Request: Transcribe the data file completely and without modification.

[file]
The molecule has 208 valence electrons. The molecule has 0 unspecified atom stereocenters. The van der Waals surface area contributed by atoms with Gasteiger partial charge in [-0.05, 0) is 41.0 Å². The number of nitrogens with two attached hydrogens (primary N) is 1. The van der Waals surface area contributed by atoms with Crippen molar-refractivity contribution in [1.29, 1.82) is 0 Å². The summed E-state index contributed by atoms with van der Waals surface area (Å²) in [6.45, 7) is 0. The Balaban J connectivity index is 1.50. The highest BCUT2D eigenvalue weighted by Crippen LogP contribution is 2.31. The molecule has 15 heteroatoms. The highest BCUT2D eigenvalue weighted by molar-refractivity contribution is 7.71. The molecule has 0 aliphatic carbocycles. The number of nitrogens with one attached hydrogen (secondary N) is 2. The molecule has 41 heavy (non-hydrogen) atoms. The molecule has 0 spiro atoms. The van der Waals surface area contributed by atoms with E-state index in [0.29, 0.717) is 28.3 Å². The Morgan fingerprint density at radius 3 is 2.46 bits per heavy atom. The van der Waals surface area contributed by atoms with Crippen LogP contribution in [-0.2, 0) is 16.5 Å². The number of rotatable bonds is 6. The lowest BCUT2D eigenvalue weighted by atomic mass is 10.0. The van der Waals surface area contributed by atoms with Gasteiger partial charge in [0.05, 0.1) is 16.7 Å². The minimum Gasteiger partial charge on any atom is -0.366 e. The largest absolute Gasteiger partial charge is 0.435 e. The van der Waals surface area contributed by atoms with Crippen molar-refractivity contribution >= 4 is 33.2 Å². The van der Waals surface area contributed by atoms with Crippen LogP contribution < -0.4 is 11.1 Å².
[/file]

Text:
The molecule has 208 valence electrons. The molecule has 0 unspecified atom stereocenters. The van der Waals surface area contributed by atoms with Gasteiger partial charge in [-0.05, 0) is 41.0 Å². The number of nitrogens with two attached hydrogens (primary N) is 1. The van der Waals surface area contributed by atoms with Crippen molar-refractivity contribution in [1.29, 1.82) is 0 Å². The summed E-state index contributed by atoms with van der Waals surface area (Å²) in [6.45, 7) is 0. The Balaban J connectivity index is 1.50. The highest BCUT2D eigenvalue weighted by Crippen LogP contribution is 2.31. The molecule has 15 heteroatoms. The highest BCUT2D eigenvalue weighted by molar-refractivity contribution is 7.71. The molecule has 0 aliphatic carbocycles. The number of nitrogens with one attached hydrogen (secondary N) is 2. The molecule has 41 heavy (non-hydrogen) atoms. The molecule has 0 spiro atoms. The van der Waals surface area contributed by atoms with E-state index in [0.29, 0.717) is 28.3 Å². The Morgan fingerprint density at radius 3 is 2.46 bits per heavy atom. The van der Waals surface area contributed by atoms with Crippen LogP contribution in [-0.2, 0) is 16.5 Å². The number of rotatable bonds is 6. The lowest BCUT2D eigenvalue weighted by atomic mass is 10.0. The van der Waals surface area contributed by atoms with Gasteiger partial charge in [0.05, 0.1) is 16.7 Å². The minimum Gasteiger partial charge on any atom is -0.366 e. The largest absolute Gasteiger partial charge is 0.435 e. The van der Waals surface area contributed by atoms with Crippen molar-refractivity contribution >= 4 is 33.2 Å². The van der Waals surface area contributed by atoms with Crippen LogP contribution < -0.4 is 11.1 Å².